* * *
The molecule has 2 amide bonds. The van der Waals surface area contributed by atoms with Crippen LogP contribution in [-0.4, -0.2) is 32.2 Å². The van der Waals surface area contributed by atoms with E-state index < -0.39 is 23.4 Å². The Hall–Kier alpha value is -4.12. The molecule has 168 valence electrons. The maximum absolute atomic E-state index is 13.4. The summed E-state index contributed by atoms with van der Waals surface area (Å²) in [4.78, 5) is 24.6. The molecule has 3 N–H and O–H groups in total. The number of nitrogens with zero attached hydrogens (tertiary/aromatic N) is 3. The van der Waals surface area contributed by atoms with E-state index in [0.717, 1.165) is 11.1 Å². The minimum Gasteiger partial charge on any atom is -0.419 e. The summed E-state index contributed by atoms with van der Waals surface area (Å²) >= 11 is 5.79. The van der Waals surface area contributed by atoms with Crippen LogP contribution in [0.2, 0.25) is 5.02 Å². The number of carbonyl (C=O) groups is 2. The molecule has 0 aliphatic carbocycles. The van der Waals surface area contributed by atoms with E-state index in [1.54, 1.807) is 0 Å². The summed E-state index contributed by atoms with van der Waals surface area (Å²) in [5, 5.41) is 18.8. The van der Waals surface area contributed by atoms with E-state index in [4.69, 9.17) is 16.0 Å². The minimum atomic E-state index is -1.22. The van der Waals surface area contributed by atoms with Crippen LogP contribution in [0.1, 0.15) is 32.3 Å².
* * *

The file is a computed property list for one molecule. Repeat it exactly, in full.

The molecule has 2 amide bonds. The van der Waals surface area contributed by atoms with Crippen LogP contribution in [-0.4, -0.2) is 32.2 Å². The van der Waals surface area contributed by atoms with E-state index < -0.39 is 23.4 Å². The Hall–Kier alpha value is -4.12. The molecule has 168 valence electrons. The maximum absolute atomic E-state index is 13.4. The summed E-state index contributed by atoms with van der Waals surface area (Å²) in [4.78, 5) is 24.6. The molecule has 3 N–H and O–H groups in total. The number of nitrogens with zero attached hydrogens (tertiary/aromatic N) is 3. The van der Waals surface area contributed by atoms with E-state index in [0.717, 1.165) is 11.1 Å². The minimum Gasteiger partial charge on any atom is -0.419 e. The summed E-state index contributed by atoms with van der Waals surface area (Å²) >= 11 is 5.79. The van der Waals surface area contributed by atoms with Crippen LogP contribution in [0.2, 0.25) is 5.02 Å². The number of carbonyl (C=O) groups is 2. The molecule has 0 aliphatic carbocycles. The van der Waals surface area contributed by atoms with E-state index in [1.54, 1.807) is 0 Å². The summed E-state index contributed by atoms with van der Waals surface area (Å²) in [5, 5.41) is 18.8. The van der Waals surface area contributed by atoms with E-state index in [4.69, 9.17) is 16.0 Å². The minimum atomic E-state index is -1.22. The van der Waals surface area contributed by atoms with Crippen LogP contribution in [0.1, 0.15) is 32.3 Å².